Your experience is just that- Yours. They are your own, and not attached to the experience of the other person. Their experience is based on how they see the world based on the life they have lived. You are not taking anything away from this person by choosing to do something for you. Whatever reaction they have to is based on where they are now in what they need for themselves.

The first step to changing this cycle is becoming aware of when it is happening and what it feels like for you.

Often, it is a pull to be rescuer/defender or its strong pull to be the child to be soothed.

When you feel this pull, give yourself a moment of pause to identify why it is there and what need is calling to be addressed.

The second step is learning what the shadows within you look like that you are recognizing in another that you are hoping to heal.

The final step is setting boundaries are creating a life reflective of all that is important to and surrounding yourself with those who are naturally able to provide those needs as they also share in those same values.

Over time, as you get to know yourself better and accept what makes you undeniably you, it will become easier to provide those needs for yourself and have those around you as support.

Remember, what you are contributing IS enough. Who you are IS enough. What you have to give IS enough.

Be confident in what you need and what you value. If it is not met here, it just means that this person is not part of your tribe. Allow yourself the love and acceptance you seek to make its way to you in all your relationships.

All We Want Is To Love And Be Loved In Return

Habiba Jessica Zaman, NCC, LPC

Habiba Jessica Zaman LPC, has a master’s degree in professional counseling specializing in trauma, and is the therapist and owner of North Star of Georgia Counseling. With fifteen years of work experience in the counseling field including counseling, advocacy, guidance, and education, she believes that as awareness of one’s fears, perception, desires, and strengths increase, one can make successful life changes. Self-awareness by becoming more honest with oneself, can initiate the authenticity that often results in healing, transformation, and living a fuller life. Habiba has created the I.D ME Quiz (which is designed to evaluate your general level of identity and determine whether you need to work on your self-image. Self-Awareness is an integral part of personal happiness, fulfilling relationships and achievement. Take this quiz to find out your true sense of self. She has thirteen publications that started with a children’s book titled, But I am Just Playing published in 2012, followed by Beautifully Bare, Undeniably You, award-winning Dear Time, Amazon best-seller Dear Love and You’ve Got This, Mama series released in 2018. Habiba is of Bangladeshi and American descent. She has two children and lives in Atlanta, Georgia with her family.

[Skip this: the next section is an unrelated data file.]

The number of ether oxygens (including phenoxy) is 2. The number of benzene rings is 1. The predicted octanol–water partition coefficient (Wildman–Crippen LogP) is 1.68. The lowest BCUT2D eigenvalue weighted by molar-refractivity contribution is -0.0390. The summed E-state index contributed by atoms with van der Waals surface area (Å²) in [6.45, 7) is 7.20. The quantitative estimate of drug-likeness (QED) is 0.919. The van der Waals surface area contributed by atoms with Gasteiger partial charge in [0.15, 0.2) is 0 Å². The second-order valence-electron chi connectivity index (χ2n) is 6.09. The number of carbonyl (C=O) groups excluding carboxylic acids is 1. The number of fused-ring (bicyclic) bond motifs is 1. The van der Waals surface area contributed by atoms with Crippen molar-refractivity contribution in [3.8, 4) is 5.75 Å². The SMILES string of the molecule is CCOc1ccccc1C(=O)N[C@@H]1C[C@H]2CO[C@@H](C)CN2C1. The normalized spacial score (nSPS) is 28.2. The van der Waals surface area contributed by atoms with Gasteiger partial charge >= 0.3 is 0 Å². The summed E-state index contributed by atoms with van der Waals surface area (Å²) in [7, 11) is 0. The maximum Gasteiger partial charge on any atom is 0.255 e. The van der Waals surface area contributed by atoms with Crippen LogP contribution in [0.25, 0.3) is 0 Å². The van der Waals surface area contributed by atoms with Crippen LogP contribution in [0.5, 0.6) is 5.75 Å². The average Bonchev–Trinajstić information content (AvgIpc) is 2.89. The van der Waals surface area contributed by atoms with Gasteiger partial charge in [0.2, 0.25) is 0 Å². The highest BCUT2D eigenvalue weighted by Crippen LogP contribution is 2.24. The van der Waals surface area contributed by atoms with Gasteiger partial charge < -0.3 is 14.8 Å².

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APA Reference
Zaman, H. (2020). All We Want Is To Love And Be Loved In Return. Psych Central. Retrieved on December 1, 2020, from


Last updated: 27 Aug 2020